International Status report 2012 shows the top countries in terms of warning size as an average of the front and back are 82 per cent in Australia (75 per cent of front, 90 per cent of back), 80 per cent in Uruguay (80 per cent, 80 per cent), 80 per cent in Sri-Lanka (80 per cent, 80 per cent), 75 per cent in Brunei (75 per cent, 75 per cent), 75 per cent in Canada (75 per cent, 75 per cent), 65 per cent in Mauritius (60 per cent, 70 per cent), 65 per cent in Mexico (30 per cent,100 per cent), 60 per cent in Ecuador (60 per cent, 60 per cent), 60 per cent in New Zealand (30 per cent, 90 per cent) and 60 per cent in Cook Islands (30 per cent,90 per cent). In general, the warnings used in different countries try to
emphasize messages for the effective health warnings to discourage youths from starting to smoke and motivate adolescent smokers to quit.
Canada is the first country to implement graphic warning labels compliant with the guidelines of Article 11 of FCTC in 2001 whereas, Australia is the world's precedent to implement the plain packaging on December 1, 2012. Other countries are also preparing strong warning label policies in response to the new FCTC Guidelines. According to International Status report 2012, 63 countries have finalized the graphic health warning legislation.
Recently, Nepal has implemented a 75 per cent graphic health warning as compliant with FCTC Article 11 guidelines. It is one of the most significant triumphs in the struggle against tobacco use in Nepal and worldwide in 2014.
However, in Bangladesh even after more than a year of passing the law with a provision to introduce graphic health warnings on tobacco packets to deter smokers, the rules are yet to be finalized. It is being delayed due to the tobacco industry's lobbing with the government in order to hinder the implementation of the law.
Moreover, the civil society is working toward establishing a world free from the devastating health, social, economic and environmental consequences of tobacco and tobacco use. Cigarette label containing warning is one of several national level policies that have been introduced to address the economic and health burden of tobacco use.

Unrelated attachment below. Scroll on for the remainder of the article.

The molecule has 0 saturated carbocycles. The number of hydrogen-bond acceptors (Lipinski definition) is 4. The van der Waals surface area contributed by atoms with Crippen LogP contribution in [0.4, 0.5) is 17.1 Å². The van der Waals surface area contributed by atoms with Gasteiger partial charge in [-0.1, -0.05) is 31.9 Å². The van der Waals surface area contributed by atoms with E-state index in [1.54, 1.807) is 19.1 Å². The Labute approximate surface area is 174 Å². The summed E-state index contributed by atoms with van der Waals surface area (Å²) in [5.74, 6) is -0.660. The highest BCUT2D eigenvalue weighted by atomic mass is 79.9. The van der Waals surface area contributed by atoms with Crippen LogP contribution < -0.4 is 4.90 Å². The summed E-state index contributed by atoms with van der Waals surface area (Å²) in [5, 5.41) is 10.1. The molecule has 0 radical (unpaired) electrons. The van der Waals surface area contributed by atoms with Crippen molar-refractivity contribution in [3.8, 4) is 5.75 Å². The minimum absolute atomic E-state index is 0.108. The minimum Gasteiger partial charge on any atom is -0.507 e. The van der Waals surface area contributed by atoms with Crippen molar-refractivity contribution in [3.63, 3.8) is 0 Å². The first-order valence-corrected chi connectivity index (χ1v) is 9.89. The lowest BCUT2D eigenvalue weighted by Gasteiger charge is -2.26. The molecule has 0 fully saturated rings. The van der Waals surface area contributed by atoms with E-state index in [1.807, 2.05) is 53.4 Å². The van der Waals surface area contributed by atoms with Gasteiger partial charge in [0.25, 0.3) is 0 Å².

According to a study conducted by the US smokers want to see more health information on cigarette packages. Data from International Tobacco Control Surveys of smokers from 10 countries in 2006 show that the percentage of smokers who want to see more information on cigarette packages is greater than the percentage of smokers who want to see less information even in countries where graphic warning labels had already been introduced.
The use of graphic health warning on all of tobacco packets, packages, cartoons is every important to create awareness about health hazards of tobacco use and smoking. Thus it is can be very effective to reduce tobacco use and contribute in the long term to reduce tobacco related mobility and mortality and hence to improve public health globally.
To compel the tobacco manufacturers to inscribe graphic health warnings on tobacco packets; first of all the Rules must be finalized under the amended Tobacco Control Law. It is our hope that the government will take necessary measures to pass Rules soon.r
Manjushree Maharjan is an FK Fellow working with Work for a Better Bangladesh (WBB) Trust from RECPHEC in Nepal. Aminul Islam Sujon is Executive Editor of Swamaswar, an anti tobacco newsletter published by Bangladesh Anti Tobacco Alliance-BATA